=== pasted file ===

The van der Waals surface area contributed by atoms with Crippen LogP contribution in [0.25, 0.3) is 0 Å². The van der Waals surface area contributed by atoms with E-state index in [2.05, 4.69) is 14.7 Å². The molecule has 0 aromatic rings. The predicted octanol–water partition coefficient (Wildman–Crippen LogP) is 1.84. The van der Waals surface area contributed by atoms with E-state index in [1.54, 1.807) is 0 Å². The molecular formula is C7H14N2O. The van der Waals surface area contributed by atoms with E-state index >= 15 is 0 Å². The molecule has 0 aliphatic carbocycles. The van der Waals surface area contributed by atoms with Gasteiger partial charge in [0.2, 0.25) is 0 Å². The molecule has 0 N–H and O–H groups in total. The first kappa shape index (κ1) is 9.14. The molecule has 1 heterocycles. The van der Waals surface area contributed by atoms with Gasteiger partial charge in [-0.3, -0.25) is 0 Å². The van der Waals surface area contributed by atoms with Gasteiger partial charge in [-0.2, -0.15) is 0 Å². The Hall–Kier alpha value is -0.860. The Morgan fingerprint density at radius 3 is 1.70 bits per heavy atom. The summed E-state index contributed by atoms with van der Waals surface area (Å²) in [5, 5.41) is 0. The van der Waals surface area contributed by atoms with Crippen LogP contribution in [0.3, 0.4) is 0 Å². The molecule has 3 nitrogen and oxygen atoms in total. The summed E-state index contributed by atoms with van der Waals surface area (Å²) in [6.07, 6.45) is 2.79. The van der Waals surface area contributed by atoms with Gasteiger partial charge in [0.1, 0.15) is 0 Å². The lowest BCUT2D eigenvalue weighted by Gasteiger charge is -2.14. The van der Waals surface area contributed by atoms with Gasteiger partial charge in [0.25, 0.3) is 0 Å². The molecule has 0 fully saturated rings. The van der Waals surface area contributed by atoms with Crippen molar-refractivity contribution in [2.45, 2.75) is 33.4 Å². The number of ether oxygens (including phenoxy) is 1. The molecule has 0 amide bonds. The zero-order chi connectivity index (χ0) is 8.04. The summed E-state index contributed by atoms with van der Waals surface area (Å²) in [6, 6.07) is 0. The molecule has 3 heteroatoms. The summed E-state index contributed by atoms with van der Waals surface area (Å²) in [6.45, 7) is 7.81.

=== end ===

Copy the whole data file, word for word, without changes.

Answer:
The van der Waals surface area contributed by atoms with Crippen LogP contribution in [0.25, 0.3) is 0 Å². The van der Waals surface area contributed by atoms with E-state index in [2.05, 4.69) is 14.7 Å². The molecule has 0 aromatic rings. The predicted octanol–water partition coefficient (Wildman–Crippen LogP) is 1.84. The van der Waals surface area contributed by atoms with E-state index in [1.54, 1.807) is 0 Å². The molecular formula is C7H14N2O. The van der Waals surface area contributed by atoms with E-state index >= 15 is 0 Å². The molecule has 0 aliphatic carbocycles. The van der Waals surface area contributed by atoms with Gasteiger partial charge in [0.2, 0.25) is 0 Å². The molecule has 0 N–H and O–H groups in total. The first kappa shape index (κ1) is 9.14. The molecule has 1 heterocycles. The van der Waals surface area contributed by atoms with Gasteiger partial charge in [-0.3, -0.25) is 0 Å². The van der Waals surface area contributed by atoms with Gasteiger partial charge in [-0.2, -0.15) is 0 Å². The Hall–Kier alpha value is -0.860. The Morgan fingerprint density at radius 3 is 1.70 bits per heavy atom. The summed E-state index contributed by atoms with van der Waals surface area (Å²) in [5, 5.41) is 0. The van der Waals surface area contributed by atoms with Crippen LogP contribution in [0.3, 0.4) is 0 Å². The molecule has 3 nitrogen and oxygen atoms in total. The summed E-state index contributed by atoms with van der Waals surface area (Å²) in [6.07, 6.45) is 2.79. The van der Waals surface area contributed by atoms with Gasteiger partial charge in [0.1, 0.15) is 0 Å². The lowest BCUT2D eigenvalue weighted by Gasteiger charge is -2.14. The van der Waals surface area contributed by atoms with Gasteiger partial charge in [0.25, 0.3) is 0 Å². The molecule has 0 fully saturated rings. The van der Waals surface area contributed by atoms with Crippen molar-refractivity contribution in [2.45, 2.75) is 33.4 Å². The number of ether oxygens (including phenoxy) is 1. The molecule has 0 amide bonds. The zero-order chi connectivity index (χ0) is 8.04. The summed E-state index contributed by atoms with van der Waals surface area (Å²) in [6, 6.07) is 0. The molecule has 3 heteroatoms. The summed E-state index contributed by atoms with van der Waals surface area (Å²) in [6.45, 7) is 7.81.